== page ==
Some features aren’t available for solutions such as PWA or RWD. Two main examples are push notifications, being an effective way to increase customer loyalty and save the shopping cart, as well as the geofencing function, i.e. location services, which, after proper coding, can trigger various actions in an application depending on a user’s location.


A mobile application makes it easy for users to personalize their preferences and settings. They can decide whether they want to receive push notifications or give their consent for tracking or location sharing.

Ability to work offline

We first download the mobile application, then install it, and update it over time. Thanks to this process, downloaded graphics, animations and multimedia are saved and don’t require a permanent connection with the Internet. Thus an application can load efficiently and perform its functions offline. Of course, it concerns mobile apps that don’t need an Internet connection for their proper functioning (such as online stores).

Background mode

It’s a way to enhance a user experience when the app is not actively in use. Some of the well-reviewed features include: allowing the app to continue playing audio in the background, or pursuing a critical task after a transition to the background (e.g. downloading data).


All mobile applications available in Apple or Google stores undergo a detailed verification process of functions and operation. These rules are much more restrictive than in the case of regular websites which allows protecting users against viruses, unwanted advertisements or the risk of data leakage.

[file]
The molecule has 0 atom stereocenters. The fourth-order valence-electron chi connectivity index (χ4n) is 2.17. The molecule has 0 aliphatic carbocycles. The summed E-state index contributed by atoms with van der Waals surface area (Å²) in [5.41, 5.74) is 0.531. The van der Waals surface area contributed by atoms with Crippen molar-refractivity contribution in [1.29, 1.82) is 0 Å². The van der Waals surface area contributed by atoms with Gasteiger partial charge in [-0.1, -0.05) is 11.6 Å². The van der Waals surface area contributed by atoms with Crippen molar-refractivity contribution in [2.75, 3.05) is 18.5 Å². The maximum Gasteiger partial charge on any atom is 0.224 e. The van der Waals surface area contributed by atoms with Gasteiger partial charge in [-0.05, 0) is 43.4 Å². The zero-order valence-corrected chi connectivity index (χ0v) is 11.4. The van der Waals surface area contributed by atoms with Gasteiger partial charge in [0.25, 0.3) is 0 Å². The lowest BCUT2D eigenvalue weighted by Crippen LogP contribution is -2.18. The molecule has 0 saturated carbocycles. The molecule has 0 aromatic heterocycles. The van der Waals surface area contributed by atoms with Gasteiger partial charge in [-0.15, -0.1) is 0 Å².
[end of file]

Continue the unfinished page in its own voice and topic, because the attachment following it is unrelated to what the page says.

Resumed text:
Easier payments

Monetization of the offered services is easier due to simple integration with mobile payment systems. Mobile apps offer a range of different earning opportunities including subscription, freemium or simply purchasing access to the application at the download stage. 

Mobile application cons

Need for installation

It’s a necessary step to be able to use an app. But why treat it as a drawback? No user will take the time to install a new tool if they are not sure that it will pay off. It is your role to convince them to do so by giving them a unique value gained by installing the application.


Mobile applications are usually created for specific platforms, i.e. iOS or Android. An application written strictly for Apple devices won’t work on devices with the Android operating system and vice versa. The solution to this problem are hybrid apps. 


To meet safety standards and adapt an application to new versions of operating systems, it must be regularly updated, which includes additional time and cost for the solution owner.

Cost of production and maintenance

Although RWD or PWA solutions are considered a cheaper and faster option than a mobile application, it’s not always true. It all really depends on the scope of work, the product development plan and what is hidden “behind” the application, i.e. backend. 


Now you know what it’s all about, so it’s probably time to move on to the more thorough information. Having a gist of knowledge about mobile apps is unfortunately not enough to create a successful project. What does it really look like and what questions need to be asked before building a mobile solution?